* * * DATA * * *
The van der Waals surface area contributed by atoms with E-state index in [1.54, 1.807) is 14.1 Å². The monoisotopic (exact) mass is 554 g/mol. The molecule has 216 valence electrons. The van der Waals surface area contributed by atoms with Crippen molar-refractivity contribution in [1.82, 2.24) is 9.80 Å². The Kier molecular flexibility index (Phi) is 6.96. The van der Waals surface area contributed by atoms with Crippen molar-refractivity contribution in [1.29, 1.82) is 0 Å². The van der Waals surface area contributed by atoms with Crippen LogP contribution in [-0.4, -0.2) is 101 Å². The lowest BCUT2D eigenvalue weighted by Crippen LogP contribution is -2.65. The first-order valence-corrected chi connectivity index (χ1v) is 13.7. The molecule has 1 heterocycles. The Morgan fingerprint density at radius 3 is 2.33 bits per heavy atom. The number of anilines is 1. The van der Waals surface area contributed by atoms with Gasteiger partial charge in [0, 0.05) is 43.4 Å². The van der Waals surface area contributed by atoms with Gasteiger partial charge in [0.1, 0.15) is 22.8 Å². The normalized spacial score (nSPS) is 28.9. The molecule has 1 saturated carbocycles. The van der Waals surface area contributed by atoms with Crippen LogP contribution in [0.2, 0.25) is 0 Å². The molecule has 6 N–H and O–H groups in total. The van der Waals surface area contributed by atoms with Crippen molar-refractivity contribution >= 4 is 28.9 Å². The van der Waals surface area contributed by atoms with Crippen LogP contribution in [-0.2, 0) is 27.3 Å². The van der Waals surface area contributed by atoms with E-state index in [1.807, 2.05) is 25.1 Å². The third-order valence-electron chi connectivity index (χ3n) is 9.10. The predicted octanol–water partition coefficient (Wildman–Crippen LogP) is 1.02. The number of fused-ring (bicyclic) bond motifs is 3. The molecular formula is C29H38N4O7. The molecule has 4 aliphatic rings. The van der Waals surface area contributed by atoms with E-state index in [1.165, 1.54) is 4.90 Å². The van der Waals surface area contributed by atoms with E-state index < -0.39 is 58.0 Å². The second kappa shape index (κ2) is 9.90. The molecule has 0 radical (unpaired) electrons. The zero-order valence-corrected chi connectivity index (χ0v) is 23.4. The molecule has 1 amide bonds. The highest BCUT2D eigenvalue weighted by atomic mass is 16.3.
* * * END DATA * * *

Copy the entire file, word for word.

The van der Waals surface area contributed by atoms with E-state index in [1.54, 1.807) is 14.1 Å². The monoisotopic (exact) mass is 554 g/mol. The molecule has 216 valence electrons. The van der Waals surface area contributed by atoms with Crippen molar-refractivity contribution in [1.82, 2.24) is 9.80 Å². The Kier molecular flexibility index (Phi) is 6.96. The van der Waals surface area contributed by atoms with Crippen molar-refractivity contribution in [1.29, 1.82) is 0 Å². The van der Waals surface area contributed by atoms with Crippen LogP contribution in [-0.4, -0.2) is 101 Å². The lowest BCUT2D eigenvalue weighted by Crippen LogP contribution is -2.65. The first-order valence-corrected chi connectivity index (χ1v) is 13.7. The molecule has 1 heterocycles. The Morgan fingerprint density at radius 3 is 2.33 bits per heavy atom. The number of anilines is 1. The van der Waals surface area contributed by atoms with Gasteiger partial charge in [0, 0.05) is 43.4 Å². The van der Waals surface area contributed by atoms with Gasteiger partial charge in [0.1, 0.15) is 22.8 Å². The normalized spacial score (nSPS) is 28.9. The molecule has 1 saturated carbocycles. The van der Waals surface area contributed by atoms with Crippen LogP contribution in [0.2, 0.25) is 0 Å². The molecule has 6 N–H and O–H groups in total. The van der Waals surface area contributed by atoms with Crippen molar-refractivity contribution >= 4 is 28.9 Å². The van der Waals surface area contributed by atoms with Crippen LogP contribution in [-0.2, 0) is 27.3 Å². The van der Waals surface area contributed by atoms with E-state index in [1.807, 2.05) is 25.1 Å². The third-order valence-electron chi connectivity index (χ3n) is 9.10. The predicted octanol–water partition coefficient (Wildman–Crippen LogP) is 1.02. The number of fused-ring (bicyclic) bond motifs is 3. The molecular formula is C29H38N4O7. The molecule has 4 aliphatic rings. The van der Waals surface area contributed by atoms with E-state index in [1.165, 1.54) is 4.90 Å². The van der Waals surface area contributed by atoms with E-state index < -0.39 is 58.0 Å². The second kappa shape index (κ2) is 9.90. The molecule has 0 radical (unpaired) electrons. The zero-order valence-corrected chi connectivity index (χ0v) is 23.4. The molecule has 1 amide bonds. The highest BCUT2D eigenvalue weighted by atomic mass is 16.3.